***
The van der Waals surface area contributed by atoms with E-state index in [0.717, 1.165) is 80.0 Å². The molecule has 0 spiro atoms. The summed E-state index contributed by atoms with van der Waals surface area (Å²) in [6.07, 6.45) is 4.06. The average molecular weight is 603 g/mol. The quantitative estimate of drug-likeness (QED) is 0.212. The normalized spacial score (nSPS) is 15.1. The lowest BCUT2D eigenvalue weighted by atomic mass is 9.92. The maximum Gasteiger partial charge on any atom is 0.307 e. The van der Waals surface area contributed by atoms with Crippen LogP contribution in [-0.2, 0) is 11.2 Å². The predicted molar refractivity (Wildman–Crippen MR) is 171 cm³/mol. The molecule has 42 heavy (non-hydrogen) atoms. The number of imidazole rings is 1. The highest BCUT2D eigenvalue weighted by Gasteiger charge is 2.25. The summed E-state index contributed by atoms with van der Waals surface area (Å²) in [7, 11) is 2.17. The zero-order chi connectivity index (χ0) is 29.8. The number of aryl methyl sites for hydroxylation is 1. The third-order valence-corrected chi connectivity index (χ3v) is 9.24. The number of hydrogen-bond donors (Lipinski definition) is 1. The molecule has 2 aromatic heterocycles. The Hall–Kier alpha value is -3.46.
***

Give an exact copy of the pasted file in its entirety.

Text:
The van der Waals surface area contributed by atoms with E-state index in [0.717, 1.165) is 80.0 Å². The molecule has 0 spiro atoms. The summed E-state index contributed by atoms with van der Waals surface area (Å²) in [6.07, 6.45) is 4.06. The average molecular weight is 603 g/mol. The quantitative estimate of drug-likeness (QED) is 0.212. The normalized spacial score (nSPS) is 15.1. The lowest BCUT2D eigenvalue weighted by atomic mass is 9.92. The maximum Gasteiger partial charge on any atom is 0.307 e. The van der Waals surface area contributed by atoms with Crippen LogP contribution in [-0.2, 0) is 11.2 Å². The predicted molar refractivity (Wildman–Crippen MR) is 171 cm³/mol. The molecule has 42 heavy (non-hydrogen) atoms. The number of imidazole rings is 1. The highest BCUT2D eigenvalue weighted by Gasteiger charge is 2.25. The summed E-state index contributed by atoms with van der Waals surface area (Å²) in [7, 11) is 2.17. The zero-order chi connectivity index (χ0) is 29.8. The number of aryl methyl sites for hydroxylation is 1. The third-order valence-corrected chi connectivity index (χ3v) is 9.24. The number of hydrogen-bond donors (Lipinski definition) is 1. The molecule has 2 aromatic heterocycles. The Hall–Kier alpha value is -3.46.